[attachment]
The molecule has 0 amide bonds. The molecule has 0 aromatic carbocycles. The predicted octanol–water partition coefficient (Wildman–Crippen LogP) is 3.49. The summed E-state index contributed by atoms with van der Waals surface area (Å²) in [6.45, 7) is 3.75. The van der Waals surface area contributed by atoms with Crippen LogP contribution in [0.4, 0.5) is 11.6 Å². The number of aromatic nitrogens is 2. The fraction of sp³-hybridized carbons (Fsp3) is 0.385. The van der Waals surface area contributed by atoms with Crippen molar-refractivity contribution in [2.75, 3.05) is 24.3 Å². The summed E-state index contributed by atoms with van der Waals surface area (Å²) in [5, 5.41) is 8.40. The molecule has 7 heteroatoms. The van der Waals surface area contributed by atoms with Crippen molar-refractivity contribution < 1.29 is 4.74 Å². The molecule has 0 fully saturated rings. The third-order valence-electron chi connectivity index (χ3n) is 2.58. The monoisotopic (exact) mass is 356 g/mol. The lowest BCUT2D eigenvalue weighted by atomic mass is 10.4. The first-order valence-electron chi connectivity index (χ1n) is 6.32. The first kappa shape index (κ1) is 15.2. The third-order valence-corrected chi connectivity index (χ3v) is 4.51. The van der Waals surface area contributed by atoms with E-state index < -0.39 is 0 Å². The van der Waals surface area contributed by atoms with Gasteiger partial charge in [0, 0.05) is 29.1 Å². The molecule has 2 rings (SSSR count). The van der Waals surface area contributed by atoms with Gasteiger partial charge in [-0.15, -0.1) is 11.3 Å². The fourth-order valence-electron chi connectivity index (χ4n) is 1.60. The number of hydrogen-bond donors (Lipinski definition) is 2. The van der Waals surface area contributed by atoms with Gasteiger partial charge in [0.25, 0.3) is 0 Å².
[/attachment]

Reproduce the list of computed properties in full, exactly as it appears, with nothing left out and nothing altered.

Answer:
The molecule has 0 amide bonds. The molecule has 0 aromatic carbocycles. The predicted octanol–water partition coefficient (Wildman–Crippen LogP) is 3.49. The summed E-state index contributed by atoms with van der Waals surface area (Å²) in [6.45, 7) is 3.75. The van der Waals surface area contributed by atoms with Crippen LogP contribution in [0.4, 0.5) is 11.6 Å². The number of aromatic nitrogens is 2. The fraction of sp³-hybridized carbons (Fsp3) is 0.385. The van der Waals surface area contributed by atoms with Crippen molar-refractivity contribution in [2.75, 3.05) is 24.3 Å². The summed E-state index contributed by atoms with van der Waals surface area (Å²) in [5, 5.41) is 8.40. The molecule has 7 heteroatoms. The van der Waals surface area contributed by atoms with Crippen molar-refractivity contribution < 1.29 is 4.74 Å². The molecule has 0 fully saturated rings. The third-order valence-electron chi connectivity index (χ3n) is 2.58. The monoisotopic (exact) mass is 356 g/mol. The lowest BCUT2D eigenvalue weighted by atomic mass is 10.4. The first-order valence-electron chi connectivity index (χ1n) is 6.32. The first kappa shape index (κ1) is 15.2. The third-order valence-corrected chi connectivity index (χ3v) is 4.51. The van der Waals surface area contributed by atoms with E-state index < -0.39 is 0 Å². The van der Waals surface area contributed by atoms with Gasteiger partial charge in [0, 0.05) is 29.1 Å². The molecule has 2 rings (SSSR count). The van der Waals surface area contributed by atoms with Gasteiger partial charge in [-0.15, -0.1) is 11.3 Å². The fourth-order valence-electron chi connectivity index (χ4n) is 1.60. The number of hydrogen-bond donors (Lipinski definition) is 2. The van der Waals surface area contributed by atoms with Gasteiger partial charge in [0.25, 0.3) is 0 Å².